From Huffington Post By Anne Tumlinson: It seems like I've been exhausted for 20 years. In just the last few months I've been waking up to the realization that this fatigue is the direct result of too much time and energy doing things that I can't or don't want to do.
There's an epidemic of "can't say no" among the women I know. But, I think it's especially difficult for daughters -- to say no to a parent who wants to move in, to say no to unreasonable requests from siblings, or to bow out of obligations that are just too much.
As a caregiver, it's essential that you become an expert in setting boundaries. Boundaries are the flip side of asking for help. And if you can do both ... if you can learn to say, "No" and "I need your help," you might just survive this experience.
But, just in case you're like me and you have a teeny tiny problem with boundaries, I am just dying to tell you the lessons I've learned over the last few months of working on this.
Lesson 1: Just because someone asks you to do something doesn't mean you should do it.
People are going to make unreasonable demands -- that's what people do. But here's the thing: Just because someone asks you to do something doesn't mean you should do it.
This seems obvious on the surface but you'd be surprised how many of us behave as if we must respond to every demand with an outpouring of our time and energy. I've noticed my own tendency to turn requests into objects of resentment because I immediately assume each one is a "should do."
Recently, I was composing a defensive, angry email in response to a colleague's request. Essentially I was saying, "How dare you ask me to do this ... can't you SEE how busy and tired I am, and how big this thing is you are asking me to do??!"
But then, rather than an email saying, "I can't do that," I wondered: what if I sent an email that said, "Here's what I can do (instead)."
Turns out that what I could do -- as opposed to what I was asked to do -- was 100 percent satisfactory.
So the next time someone asks you to do something that you can't or don't want to do, just try thinking about what you can or do want to do -- even if it's less than or different from the original ask -- and offer that as your response! I think this can be a very powerful form of self-love.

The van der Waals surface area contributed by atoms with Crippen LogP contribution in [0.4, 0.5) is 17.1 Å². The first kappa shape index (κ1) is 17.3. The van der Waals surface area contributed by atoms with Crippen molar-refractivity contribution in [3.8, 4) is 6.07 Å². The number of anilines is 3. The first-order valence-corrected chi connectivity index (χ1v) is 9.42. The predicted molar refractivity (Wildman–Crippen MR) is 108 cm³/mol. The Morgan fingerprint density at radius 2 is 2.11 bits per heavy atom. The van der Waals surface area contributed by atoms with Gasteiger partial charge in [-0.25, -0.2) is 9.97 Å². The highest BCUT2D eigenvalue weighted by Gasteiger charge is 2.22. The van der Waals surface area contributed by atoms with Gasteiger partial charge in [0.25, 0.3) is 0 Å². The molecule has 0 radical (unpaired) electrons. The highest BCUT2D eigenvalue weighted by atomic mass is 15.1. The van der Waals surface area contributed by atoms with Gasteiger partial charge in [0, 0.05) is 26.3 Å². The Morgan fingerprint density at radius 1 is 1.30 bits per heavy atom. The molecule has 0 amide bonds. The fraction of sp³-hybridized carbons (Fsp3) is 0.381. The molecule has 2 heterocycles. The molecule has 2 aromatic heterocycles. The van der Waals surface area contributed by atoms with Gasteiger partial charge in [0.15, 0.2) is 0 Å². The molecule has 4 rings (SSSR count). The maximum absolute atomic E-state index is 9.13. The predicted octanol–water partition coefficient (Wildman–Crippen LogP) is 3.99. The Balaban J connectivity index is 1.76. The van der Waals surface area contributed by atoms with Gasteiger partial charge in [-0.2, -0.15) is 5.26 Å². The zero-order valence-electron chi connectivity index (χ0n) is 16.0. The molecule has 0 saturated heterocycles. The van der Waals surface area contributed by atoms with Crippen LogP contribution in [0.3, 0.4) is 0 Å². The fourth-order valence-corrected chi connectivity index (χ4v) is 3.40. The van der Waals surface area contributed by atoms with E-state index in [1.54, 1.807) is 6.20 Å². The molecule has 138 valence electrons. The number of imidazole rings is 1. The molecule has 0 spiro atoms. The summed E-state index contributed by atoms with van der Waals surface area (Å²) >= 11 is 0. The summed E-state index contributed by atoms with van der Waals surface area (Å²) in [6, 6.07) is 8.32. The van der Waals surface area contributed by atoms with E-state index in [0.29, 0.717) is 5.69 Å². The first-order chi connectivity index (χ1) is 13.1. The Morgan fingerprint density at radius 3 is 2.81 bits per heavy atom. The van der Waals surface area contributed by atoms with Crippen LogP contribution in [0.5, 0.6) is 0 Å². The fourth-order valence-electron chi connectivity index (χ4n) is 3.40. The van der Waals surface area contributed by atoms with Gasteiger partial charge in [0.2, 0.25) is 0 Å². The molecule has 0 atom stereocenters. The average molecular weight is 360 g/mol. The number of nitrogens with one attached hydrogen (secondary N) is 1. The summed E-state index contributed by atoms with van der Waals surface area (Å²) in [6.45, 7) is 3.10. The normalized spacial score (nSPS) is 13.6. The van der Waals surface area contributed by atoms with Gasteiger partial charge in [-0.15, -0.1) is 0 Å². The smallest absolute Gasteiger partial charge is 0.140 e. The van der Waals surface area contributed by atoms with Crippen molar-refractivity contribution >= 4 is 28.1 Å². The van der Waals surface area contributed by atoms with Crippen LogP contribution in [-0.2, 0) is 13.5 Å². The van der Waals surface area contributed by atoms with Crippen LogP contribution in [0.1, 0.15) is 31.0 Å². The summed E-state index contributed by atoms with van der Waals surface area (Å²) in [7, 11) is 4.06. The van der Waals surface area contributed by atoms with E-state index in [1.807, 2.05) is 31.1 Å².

Lesson 2: It's not your job to make everyone else comfortable all the time.
My biggest confusion in life, I think, is trying to fix problems that aren't mine to solve.
In the addiction recovery literature, solving problems that aren't yours is called "enabling."
Here's an example. If you live near your mom but your big sister lives far away, she could be feeling helpless and guilty. So, to ease her feelings of guilt and helplessness, she might be demanding a daily update from you that's difficult and time consuming to provide. While you may want to ease your sister's difficult emotions, you can't agree to add work to what you're already doing just for that purpose.
And this is important: If she's annoyed with you for not emailing or calling her every day with an update, her annoyance isn't an indication of your incompetence, it's a sign of her discomfort -- which (even if you are sympathetic) is NOT your problem.
Lesson 3: Guilt won't kill you.
Guilt is normal. Unless you're an enlightened being, you'll feel guilt as a caregiver. But also know this: guilt is the ego's sneakiest disguise.
Guilt will keep you trapped in a false world of heroic shoulds.
You have so much to offer the world and if you're agreeing to energy-sapping demands that run contrary to what you want and can do, you're siphoning off the very energy that makes you an effective citizen of the world.
So, acknowledge guilt when you feel it, let it roll over you and then move on. Because, if guilt is motivating you to say yes when you want or need to say no, then it's limiting your potential to have the impact you were born to have.
Lesson 4: Set boundaries with yourself
Treat your superego -- the one who wants everything to be perfect -- like the person who just asked you to volunteer for a big job at your kid's school. You've gotta respond to this voice in your head just like you would an actual person who's making suggestions that require a firm "no."
I have to warn you though -- this voice is very insidious. I call my voice, "Tiffany." In December, Tiffany suggested that it would be fantastic if the house were decked out for Christmas like never before ... She showed me some pictures of what my house could look like during the holiday and she even photoshopped my kids into the picture. They were sitting around a brightly lit fireplace with cocoa mugs and ...
She's very persuasive, this Tiffany. She should get a job at an advertising agency. But, I had to be really clear with her that I didn't have the energy to realize this perfect picture because I care so much more about writing this blog.
Most Important Lesson 5: Your being is more important than your doing.
Whatever you're doing to please other people is only temporary relief for that deep feeling of uneasiness about yourself that almost everybody has to some extent.
I've often felt that I need to do more in order to make up for something I feel is lacking in who I am. That if I do more that'll help everyone get past the general concern they all must have about my worthiness.
But, actually, this is complete fiction. Daughterhood is about realizing that nothing you do -- whether good, bad, or great -- can change the fundamental awesomeness of who you are. You are enough without DOING anything. This is the lesson that nearly every spiritual tradition and practice teaches -- so take some time every day to try and absorb that truth and remember ...
YOU are enough.